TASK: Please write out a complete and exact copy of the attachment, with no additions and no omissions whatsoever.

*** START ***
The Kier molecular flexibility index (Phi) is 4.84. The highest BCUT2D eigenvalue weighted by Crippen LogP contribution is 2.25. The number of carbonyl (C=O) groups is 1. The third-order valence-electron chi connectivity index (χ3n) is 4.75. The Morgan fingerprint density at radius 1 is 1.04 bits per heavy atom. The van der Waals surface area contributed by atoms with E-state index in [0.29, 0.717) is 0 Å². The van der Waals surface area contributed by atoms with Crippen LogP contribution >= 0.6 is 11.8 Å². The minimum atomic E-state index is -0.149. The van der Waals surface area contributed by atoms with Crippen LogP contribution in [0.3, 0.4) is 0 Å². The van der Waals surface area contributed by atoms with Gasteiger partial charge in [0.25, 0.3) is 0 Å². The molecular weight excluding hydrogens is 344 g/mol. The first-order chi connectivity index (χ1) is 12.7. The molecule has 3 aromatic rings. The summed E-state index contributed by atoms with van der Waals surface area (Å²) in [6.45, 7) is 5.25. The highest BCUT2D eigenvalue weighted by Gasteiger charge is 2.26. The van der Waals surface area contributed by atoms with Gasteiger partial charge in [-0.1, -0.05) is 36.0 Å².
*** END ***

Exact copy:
The Kier molecular flexibility index (Phi) is 4.84. The highest BCUT2D eigenvalue weighted by Crippen LogP contribution is 2.25. The number of carbonyl (C=O) groups is 1. The third-order valence-electron chi connectivity index (χ3n) is 4.75. The Morgan fingerprint density at radius 1 is 1.04 bits per heavy atom. The van der Waals surface area contributed by atoms with E-state index in [0.29, 0.717) is 0 Å². The van der Waals surface area contributed by atoms with Crippen LogP contribution >= 0.6 is 11.8 Å². The minimum atomic E-state index is -0.149. The van der Waals surface area contributed by atoms with Crippen LogP contribution in [0.3, 0.4) is 0 Å². The van der Waals surface area contributed by atoms with Gasteiger partial charge in [0.25, 0.3) is 0 Å². The molecular weight excluding hydrogens is 344 g/mol. The first-order chi connectivity index (χ1) is 12.7. The molecule has 3 aromatic rings. The summed E-state index contributed by atoms with van der Waals surface area (Å²) in [6.45, 7) is 5.25. The highest BCUT2D eigenvalue weighted by Gasteiger charge is 2.26. The van der Waals surface area contributed by atoms with Gasteiger partial charge in [-0.1, -0.05) is 36.0 Å².